* Japanese yen rises to 7-week high vs US dollar
* Scandi currencies take back some strength as euro falls
* Graphic: World FX rates in 2019 tmsnrt.rs/2egbfVh (Adds charts, latest news, euro positioning and updates prices)
By Olga Cotaga
LONDON, May 6 (Reuters) - The euro resumed its decline on Wednesday and the Japanese yen reached a seven-week high against the U.S. dollar after a court decision challenged German participation in the euro zone’s stimulus programme.
Germany’s highest court on Tuesday gave the European Central Bank three months to justify purchases under its bond-buying programme, or lose the Bundesbank’s participation in one of its main stimulus schemes.
The euro fell to a near two-week low of $1.0786 on Wednesday . The common currency was last down 0.4% at $1.0795.
The ECB is expected to be able to justify its bond purchases, so the German court decision is unlikely to derail the euro zone’s stimulus efforts. But the uncertainty is only the latest strain on Europe’s teetering coronavirus response and undermines the euro zone project and the euro.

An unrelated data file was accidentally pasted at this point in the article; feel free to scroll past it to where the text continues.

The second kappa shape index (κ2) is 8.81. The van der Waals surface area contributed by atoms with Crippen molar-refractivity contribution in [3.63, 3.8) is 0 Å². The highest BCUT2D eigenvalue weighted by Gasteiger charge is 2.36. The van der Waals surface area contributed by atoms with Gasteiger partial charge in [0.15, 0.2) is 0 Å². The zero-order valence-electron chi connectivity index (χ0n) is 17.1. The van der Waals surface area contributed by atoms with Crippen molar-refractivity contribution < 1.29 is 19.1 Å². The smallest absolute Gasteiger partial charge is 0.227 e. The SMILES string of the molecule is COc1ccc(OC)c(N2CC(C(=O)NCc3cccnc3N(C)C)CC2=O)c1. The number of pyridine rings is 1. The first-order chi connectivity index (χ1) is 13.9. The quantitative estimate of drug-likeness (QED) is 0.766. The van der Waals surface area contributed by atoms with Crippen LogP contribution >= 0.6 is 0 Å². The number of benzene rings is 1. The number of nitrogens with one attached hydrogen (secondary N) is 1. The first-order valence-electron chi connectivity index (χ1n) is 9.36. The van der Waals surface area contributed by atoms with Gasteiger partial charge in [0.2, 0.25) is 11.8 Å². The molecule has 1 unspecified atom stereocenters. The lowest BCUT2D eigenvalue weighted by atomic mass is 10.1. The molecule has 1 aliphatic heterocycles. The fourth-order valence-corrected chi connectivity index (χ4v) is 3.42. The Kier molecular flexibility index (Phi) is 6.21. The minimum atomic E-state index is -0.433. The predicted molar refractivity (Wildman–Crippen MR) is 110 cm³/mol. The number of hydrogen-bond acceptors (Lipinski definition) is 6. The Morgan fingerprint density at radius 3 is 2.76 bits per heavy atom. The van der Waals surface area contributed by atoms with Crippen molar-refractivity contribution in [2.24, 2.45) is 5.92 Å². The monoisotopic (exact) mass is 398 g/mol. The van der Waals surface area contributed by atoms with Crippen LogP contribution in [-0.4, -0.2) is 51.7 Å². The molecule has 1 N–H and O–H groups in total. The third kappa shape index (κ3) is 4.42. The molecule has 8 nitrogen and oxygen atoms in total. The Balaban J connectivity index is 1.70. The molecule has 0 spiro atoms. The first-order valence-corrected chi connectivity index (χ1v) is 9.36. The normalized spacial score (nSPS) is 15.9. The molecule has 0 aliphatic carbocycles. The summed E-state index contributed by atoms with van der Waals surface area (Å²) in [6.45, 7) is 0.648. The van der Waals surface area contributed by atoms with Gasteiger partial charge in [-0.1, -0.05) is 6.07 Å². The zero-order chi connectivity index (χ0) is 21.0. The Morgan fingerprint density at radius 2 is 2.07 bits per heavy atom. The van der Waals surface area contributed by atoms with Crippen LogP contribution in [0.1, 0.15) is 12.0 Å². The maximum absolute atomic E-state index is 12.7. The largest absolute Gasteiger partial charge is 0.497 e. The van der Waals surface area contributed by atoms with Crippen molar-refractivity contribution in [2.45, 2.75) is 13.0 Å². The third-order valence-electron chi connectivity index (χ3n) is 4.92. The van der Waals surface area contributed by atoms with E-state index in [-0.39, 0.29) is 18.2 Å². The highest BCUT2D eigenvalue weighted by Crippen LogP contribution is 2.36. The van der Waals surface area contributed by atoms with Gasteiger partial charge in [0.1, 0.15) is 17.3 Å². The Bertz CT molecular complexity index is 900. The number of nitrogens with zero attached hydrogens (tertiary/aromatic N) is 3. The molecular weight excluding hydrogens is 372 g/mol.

Athanasios Vamvakidis, head of G10 currency strategy at Bank of America Merrill Lynch, said he expected the euro to weaken further amid a weaker global outlook, a more severe euro zone recession than others expect, a weaker euro zone macro policy response and low oil prices.
Euro zone business activity almost ground to a halt last month as government-imposed lockdowns to stop the spread of the coronavirus forced factories, shops and restaurants to close and recreation to cease, a survey showed.
In addition, retail sales in the euro zone suffered their largest decline on record in March.
The fact that speculators are now long the euro also undermines its current levels, Vamvakidis said. Leveraged funds have trimmed their long positions on the euro, but the number of longs is still close to their two-year highs.
“We expect euro/dollar to weaken in the months ahead,” Vamvakidis said, adding that the saw the euro falling to as low as between $1.02 and $1.05 “with risks to the downside.”
A declining euro helped Scandinavian currencies regain some strength. The Swedish crown rose to a two-month high versus the euro and the Norwegian crown reached a one-month high against the euro.
The yen rose 0.2% to 106.20, its strongest since March 17 .
Reporting by Olga Cotaga, editing by Larry King